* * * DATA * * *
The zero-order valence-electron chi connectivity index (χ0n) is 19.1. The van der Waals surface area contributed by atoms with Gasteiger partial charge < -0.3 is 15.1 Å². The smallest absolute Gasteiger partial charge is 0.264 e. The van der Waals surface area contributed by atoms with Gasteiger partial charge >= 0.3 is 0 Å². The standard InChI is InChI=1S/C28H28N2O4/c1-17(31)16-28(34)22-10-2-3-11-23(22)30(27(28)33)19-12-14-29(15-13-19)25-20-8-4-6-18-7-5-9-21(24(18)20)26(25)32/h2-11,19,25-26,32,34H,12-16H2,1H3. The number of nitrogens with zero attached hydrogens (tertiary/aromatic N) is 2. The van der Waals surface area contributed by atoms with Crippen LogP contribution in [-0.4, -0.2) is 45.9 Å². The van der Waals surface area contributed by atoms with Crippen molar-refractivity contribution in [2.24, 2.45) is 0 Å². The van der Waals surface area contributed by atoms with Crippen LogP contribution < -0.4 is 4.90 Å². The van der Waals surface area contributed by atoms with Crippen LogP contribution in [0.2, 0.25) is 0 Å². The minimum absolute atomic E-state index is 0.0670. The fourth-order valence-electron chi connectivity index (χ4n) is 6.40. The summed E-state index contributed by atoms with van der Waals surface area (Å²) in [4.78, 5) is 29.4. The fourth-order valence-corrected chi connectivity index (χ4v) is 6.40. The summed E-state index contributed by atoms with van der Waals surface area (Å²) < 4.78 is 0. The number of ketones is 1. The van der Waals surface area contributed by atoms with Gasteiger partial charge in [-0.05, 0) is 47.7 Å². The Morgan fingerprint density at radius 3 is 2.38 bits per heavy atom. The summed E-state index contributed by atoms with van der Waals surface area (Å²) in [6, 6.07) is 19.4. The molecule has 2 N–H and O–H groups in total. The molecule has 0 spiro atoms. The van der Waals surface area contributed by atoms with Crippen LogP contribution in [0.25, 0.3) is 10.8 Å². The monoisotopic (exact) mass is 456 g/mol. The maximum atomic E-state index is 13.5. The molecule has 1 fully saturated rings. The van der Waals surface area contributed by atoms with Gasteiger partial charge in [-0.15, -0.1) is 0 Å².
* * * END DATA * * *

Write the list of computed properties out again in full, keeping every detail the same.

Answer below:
The zero-order valence-electron chi connectivity index (χ0n) is 19.1. The van der Waals surface area contributed by atoms with Gasteiger partial charge < -0.3 is 15.1 Å². The smallest absolute Gasteiger partial charge is 0.264 e. The van der Waals surface area contributed by atoms with Gasteiger partial charge >= 0.3 is 0 Å². The standard InChI is InChI=1S/C28H28N2O4/c1-17(31)16-28(34)22-10-2-3-11-23(22)30(27(28)33)19-12-14-29(15-13-19)25-20-8-4-6-18-7-5-9-21(24(18)20)26(25)32/h2-11,19,25-26,32,34H,12-16H2,1H3. The number of nitrogens with zero attached hydrogens (tertiary/aromatic N) is 2. The van der Waals surface area contributed by atoms with Crippen LogP contribution in [-0.4, -0.2) is 45.9 Å². The van der Waals surface area contributed by atoms with Crippen molar-refractivity contribution in [2.24, 2.45) is 0 Å². The van der Waals surface area contributed by atoms with Crippen LogP contribution < -0.4 is 4.90 Å². The van der Waals surface area contributed by atoms with Crippen LogP contribution in [0.2, 0.25) is 0 Å². The minimum absolute atomic E-state index is 0.0670. The fourth-order valence-electron chi connectivity index (χ4n) is 6.40. The summed E-state index contributed by atoms with van der Waals surface area (Å²) in [4.78, 5) is 29.4. The fourth-order valence-corrected chi connectivity index (χ4v) is 6.40. The summed E-state index contributed by atoms with van der Waals surface area (Å²) < 4.78 is 0. The number of ketones is 1. The van der Waals surface area contributed by atoms with Gasteiger partial charge in [-0.05, 0) is 47.7 Å². The Morgan fingerprint density at radius 3 is 2.38 bits per heavy atom. The summed E-state index contributed by atoms with van der Waals surface area (Å²) in [6, 6.07) is 19.4. The molecule has 2 N–H and O–H groups in total. The molecule has 0 spiro atoms. The van der Waals surface area contributed by atoms with Crippen LogP contribution in [0.25, 0.3) is 10.8 Å². The monoisotopic (exact) mass is 456 g/mol. The maximum atomic E-state index is 13.5. The molecule has 1 fully saturated rings. The van der Waals surface area contributed by atoms with Gasteiger partial charge in [-0.15, -0.1) is 0 Å².